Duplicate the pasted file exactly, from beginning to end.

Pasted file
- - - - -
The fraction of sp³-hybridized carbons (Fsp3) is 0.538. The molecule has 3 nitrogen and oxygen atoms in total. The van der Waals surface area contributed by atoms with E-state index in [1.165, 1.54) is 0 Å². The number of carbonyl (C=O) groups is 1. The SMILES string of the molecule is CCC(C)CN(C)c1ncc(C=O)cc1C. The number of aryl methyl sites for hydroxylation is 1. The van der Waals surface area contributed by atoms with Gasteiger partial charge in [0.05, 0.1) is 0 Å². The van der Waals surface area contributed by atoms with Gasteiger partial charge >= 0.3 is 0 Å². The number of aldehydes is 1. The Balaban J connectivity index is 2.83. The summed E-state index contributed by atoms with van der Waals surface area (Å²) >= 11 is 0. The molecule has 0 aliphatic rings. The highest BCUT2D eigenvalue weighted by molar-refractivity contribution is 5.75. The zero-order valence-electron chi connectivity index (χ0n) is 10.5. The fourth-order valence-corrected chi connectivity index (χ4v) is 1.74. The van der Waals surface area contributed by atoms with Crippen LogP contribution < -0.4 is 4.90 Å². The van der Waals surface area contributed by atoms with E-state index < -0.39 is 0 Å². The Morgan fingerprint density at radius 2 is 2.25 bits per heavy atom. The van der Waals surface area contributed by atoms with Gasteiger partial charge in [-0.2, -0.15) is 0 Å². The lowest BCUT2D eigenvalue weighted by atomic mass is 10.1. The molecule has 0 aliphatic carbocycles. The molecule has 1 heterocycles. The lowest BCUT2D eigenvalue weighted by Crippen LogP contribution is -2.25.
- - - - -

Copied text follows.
The fraction of sp³-hybridized carbons (Fsp3) is 0.538. The molecule has 3 nitrogen and oxygen atoms in total. The van der Waals surface area contributed by atoms with E-state index in [1.165, 1.54) is 0 Å². The number of carbonyl (C=O) groups is 1. The SMILES string of the molecule is CCC(C)CN(C)c1ncc(C=O)cc1C. The number of aryl methyl sites for hydroxylation is 1. The van der Waals surface area contributed by atoms with Gasteiger partial charge in [0.05, 0.1) is 0 Å². The van der Waals surface area contributed by atoms with Gasteiger partial charge >= 0.3 is 0 Å². The number of aldehydes is 1. The Balaban J connectivity index is 2.83. The summed E-state index contributed by atoms with van der Waals surface area (Å²) >= 11 is 0. The molecule has 0 aliphatic rings. The highest BCUT2D eigenvalue weighted by molar-refractivity contribution is 5.75. The zero-order valence-electron chi connectivity index (χ0n) is 10.5. The fourth-order valence-corrected chi connectivity index (χ4v) is 1.74. The van der Waals surface area contributed by atoms with Crippen LogP contribution < -0.4 is 4.90 Å². The van der Waals surface area contributed by atoms with E-state index < -0.39 is 0 Å². The Morgan fingerprint density at radius 2 is 2.25 bits per heavy atom. The van der Waals surface area contributed by atoms with Gasteiger partial charge in [-0.2, -0.15) is 0 Å². The lowest BCUT2D eigenvalue weighted by atomic mass is 10.1. The molecule has 0 aliphatic carbocycles. The molecule has 1 heterocycles. The lowest BCUT2D eigenvalue weighted by Crippen LogP contribution is -2.25.